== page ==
Liu Ding is another protagonist of the biennial. His works on view range from 1999 (2014)—a matrix of telephones, installed on room-height plinths, which loop recordings of Chinese artists discussing the arrival of international curators and the advent of Chinese contemporary art, or, alternately, their favorite songs at the time—to more recent works like For the Sake of Ten Thousand–Female Hero (2014), a triumphant female bust the artist created following the methods of 1950s social realism to a tee, principally: magnify the head to 150 percent its natural size, exaggerate facial details, and turn to a 45-degree angle. As a vision of perfection that is at once produced by the hand of an artist and the methods of an overarching cultural factory of sorts, riddled with analog “X” marks, it’s essentially data mythologized in a figurative form.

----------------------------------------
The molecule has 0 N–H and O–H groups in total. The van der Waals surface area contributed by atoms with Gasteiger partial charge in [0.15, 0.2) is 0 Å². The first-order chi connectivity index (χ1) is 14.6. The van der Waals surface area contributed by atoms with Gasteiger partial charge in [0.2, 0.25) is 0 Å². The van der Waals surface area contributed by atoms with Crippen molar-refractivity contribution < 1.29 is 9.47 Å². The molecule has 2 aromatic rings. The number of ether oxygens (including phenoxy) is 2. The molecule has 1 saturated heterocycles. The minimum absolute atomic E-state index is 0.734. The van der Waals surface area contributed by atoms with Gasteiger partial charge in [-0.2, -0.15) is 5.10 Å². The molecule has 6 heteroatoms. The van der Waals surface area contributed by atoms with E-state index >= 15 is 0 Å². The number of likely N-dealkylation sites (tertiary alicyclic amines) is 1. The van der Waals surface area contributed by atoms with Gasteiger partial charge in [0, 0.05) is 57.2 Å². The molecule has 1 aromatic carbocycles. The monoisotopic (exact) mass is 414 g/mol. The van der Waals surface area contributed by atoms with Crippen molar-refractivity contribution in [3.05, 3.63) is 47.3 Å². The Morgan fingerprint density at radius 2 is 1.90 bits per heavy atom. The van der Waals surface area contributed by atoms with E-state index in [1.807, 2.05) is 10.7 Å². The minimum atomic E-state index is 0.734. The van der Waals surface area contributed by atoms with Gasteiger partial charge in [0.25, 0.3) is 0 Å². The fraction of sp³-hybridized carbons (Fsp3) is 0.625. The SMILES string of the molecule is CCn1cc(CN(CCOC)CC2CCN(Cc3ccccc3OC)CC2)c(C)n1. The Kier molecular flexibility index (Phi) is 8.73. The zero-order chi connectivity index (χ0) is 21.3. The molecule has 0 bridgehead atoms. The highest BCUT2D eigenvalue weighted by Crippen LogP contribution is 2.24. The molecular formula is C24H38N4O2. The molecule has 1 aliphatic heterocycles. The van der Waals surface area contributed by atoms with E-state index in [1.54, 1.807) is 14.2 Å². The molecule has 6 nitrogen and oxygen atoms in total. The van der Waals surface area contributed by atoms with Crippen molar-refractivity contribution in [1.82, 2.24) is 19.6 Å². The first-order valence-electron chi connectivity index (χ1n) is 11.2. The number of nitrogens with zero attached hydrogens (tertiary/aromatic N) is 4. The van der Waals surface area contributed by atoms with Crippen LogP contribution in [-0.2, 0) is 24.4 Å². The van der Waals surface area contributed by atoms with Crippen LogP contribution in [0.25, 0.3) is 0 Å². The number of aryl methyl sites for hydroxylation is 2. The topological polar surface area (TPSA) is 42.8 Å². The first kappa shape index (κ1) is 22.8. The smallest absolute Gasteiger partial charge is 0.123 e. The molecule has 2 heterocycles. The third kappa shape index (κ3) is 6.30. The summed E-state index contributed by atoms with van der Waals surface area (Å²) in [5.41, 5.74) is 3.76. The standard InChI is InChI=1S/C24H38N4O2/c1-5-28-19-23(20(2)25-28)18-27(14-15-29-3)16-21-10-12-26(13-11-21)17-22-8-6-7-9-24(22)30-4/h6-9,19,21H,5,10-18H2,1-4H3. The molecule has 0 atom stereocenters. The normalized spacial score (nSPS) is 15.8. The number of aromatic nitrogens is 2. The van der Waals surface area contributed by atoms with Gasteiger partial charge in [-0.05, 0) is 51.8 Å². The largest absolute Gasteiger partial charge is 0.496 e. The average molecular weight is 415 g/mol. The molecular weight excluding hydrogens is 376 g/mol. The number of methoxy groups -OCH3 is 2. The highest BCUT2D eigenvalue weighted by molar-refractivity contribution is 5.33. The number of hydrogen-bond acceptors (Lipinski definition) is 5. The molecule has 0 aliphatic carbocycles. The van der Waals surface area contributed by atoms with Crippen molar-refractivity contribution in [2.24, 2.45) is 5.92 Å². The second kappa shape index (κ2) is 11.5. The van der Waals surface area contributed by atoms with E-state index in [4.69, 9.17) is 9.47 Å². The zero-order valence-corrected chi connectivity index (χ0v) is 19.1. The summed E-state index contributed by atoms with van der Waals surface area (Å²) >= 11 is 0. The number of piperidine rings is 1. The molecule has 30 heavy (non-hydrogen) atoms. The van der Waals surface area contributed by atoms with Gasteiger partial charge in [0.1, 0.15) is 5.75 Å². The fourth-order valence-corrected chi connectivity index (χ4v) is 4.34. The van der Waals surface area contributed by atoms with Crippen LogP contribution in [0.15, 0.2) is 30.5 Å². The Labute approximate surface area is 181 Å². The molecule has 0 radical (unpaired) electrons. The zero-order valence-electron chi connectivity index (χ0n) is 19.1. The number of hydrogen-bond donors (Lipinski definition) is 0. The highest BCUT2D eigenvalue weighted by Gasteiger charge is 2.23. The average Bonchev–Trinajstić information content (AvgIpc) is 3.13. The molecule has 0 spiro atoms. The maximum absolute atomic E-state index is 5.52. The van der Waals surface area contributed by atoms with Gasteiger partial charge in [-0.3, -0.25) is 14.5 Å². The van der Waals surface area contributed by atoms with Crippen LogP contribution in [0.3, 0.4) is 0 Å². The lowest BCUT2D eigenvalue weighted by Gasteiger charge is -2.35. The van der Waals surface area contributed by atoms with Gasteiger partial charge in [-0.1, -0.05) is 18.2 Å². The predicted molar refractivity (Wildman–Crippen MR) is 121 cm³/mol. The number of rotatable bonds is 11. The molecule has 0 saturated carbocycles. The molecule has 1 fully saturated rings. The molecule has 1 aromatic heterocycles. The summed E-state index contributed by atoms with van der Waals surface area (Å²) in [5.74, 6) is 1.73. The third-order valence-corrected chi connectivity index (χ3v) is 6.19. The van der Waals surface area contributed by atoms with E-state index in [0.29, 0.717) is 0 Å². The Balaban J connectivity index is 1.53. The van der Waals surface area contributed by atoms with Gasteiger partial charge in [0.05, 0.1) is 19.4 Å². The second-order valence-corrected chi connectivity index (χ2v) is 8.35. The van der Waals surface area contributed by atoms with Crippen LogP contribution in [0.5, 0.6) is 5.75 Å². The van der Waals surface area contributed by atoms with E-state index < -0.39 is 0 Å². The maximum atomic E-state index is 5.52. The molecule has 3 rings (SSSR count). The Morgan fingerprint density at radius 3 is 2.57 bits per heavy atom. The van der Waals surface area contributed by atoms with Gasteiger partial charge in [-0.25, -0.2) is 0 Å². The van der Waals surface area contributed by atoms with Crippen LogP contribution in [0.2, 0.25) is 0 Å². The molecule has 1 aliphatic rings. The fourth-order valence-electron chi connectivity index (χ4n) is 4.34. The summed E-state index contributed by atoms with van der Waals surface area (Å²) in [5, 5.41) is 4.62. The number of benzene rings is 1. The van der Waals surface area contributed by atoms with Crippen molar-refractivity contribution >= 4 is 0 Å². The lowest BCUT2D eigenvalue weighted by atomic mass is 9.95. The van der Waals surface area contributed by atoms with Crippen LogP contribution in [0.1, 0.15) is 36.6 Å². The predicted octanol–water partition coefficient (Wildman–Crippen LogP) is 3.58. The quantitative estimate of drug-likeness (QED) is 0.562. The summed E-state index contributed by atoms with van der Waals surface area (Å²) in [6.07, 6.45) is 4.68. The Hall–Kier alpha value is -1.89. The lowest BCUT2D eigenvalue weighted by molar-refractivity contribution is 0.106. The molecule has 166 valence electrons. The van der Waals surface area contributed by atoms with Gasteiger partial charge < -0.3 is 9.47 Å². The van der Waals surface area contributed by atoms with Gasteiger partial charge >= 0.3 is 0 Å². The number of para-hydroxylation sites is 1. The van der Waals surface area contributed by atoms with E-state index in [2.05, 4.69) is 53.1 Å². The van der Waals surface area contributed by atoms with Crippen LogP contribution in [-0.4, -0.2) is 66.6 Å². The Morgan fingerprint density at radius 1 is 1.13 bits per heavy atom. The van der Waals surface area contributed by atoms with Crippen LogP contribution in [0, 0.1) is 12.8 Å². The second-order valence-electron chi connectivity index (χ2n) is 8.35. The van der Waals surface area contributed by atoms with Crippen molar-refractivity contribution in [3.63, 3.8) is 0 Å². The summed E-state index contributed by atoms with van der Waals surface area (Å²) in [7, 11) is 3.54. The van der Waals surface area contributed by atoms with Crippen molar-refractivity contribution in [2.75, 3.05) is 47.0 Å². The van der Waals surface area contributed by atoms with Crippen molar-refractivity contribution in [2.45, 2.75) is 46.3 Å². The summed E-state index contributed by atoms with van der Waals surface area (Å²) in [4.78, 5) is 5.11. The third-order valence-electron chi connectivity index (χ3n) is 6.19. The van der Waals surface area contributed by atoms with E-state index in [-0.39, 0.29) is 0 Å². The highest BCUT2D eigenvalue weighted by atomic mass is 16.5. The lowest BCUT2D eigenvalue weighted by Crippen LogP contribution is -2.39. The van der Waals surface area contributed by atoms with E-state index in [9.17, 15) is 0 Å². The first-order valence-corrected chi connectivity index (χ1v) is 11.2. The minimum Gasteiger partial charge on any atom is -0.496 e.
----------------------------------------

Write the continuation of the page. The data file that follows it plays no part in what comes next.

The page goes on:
In this exhibition the figure emerges infrequently from the factory, but with meaning and emotion when it does. One of the most affecting pieces is a three-channel video projection by Zhao Liang, Black Face, White Face (2014), three landscapes of misting quarries, within each of which a nude figure lays in the frame, subsumed by the craggy elements around him. Occasionally the camera cuts in to a close-up of a man’s face blackened by coal, another powdered in limestone, or the messy hair of a third head that does not face the camera. On an entirely different register, the subjects of Firenze Lai’s portraits (Great Wall, 2014, and other paintings) are pinched and stretched into Mannerist abstractions of people, with shrunken heads and pulled torsos, who conform to the limitations of their man-made environments. Li Xiuqin’s Touch and Image—Give an Opportunity for Equality (2013) is a set of two aluminum casts of clay sculptures made by blind artists, each a rendering of the other. One is a roughly life-sized set of head and shoulders, while the other is much smaller, an almost primordial-looking orb with aberrations congealed into facial features. Their disparity is a striking representation of individual perspectives; both evince freedom from and dependence upon personal image as a dimension of agency in a world that would reduce life to resources or metrics.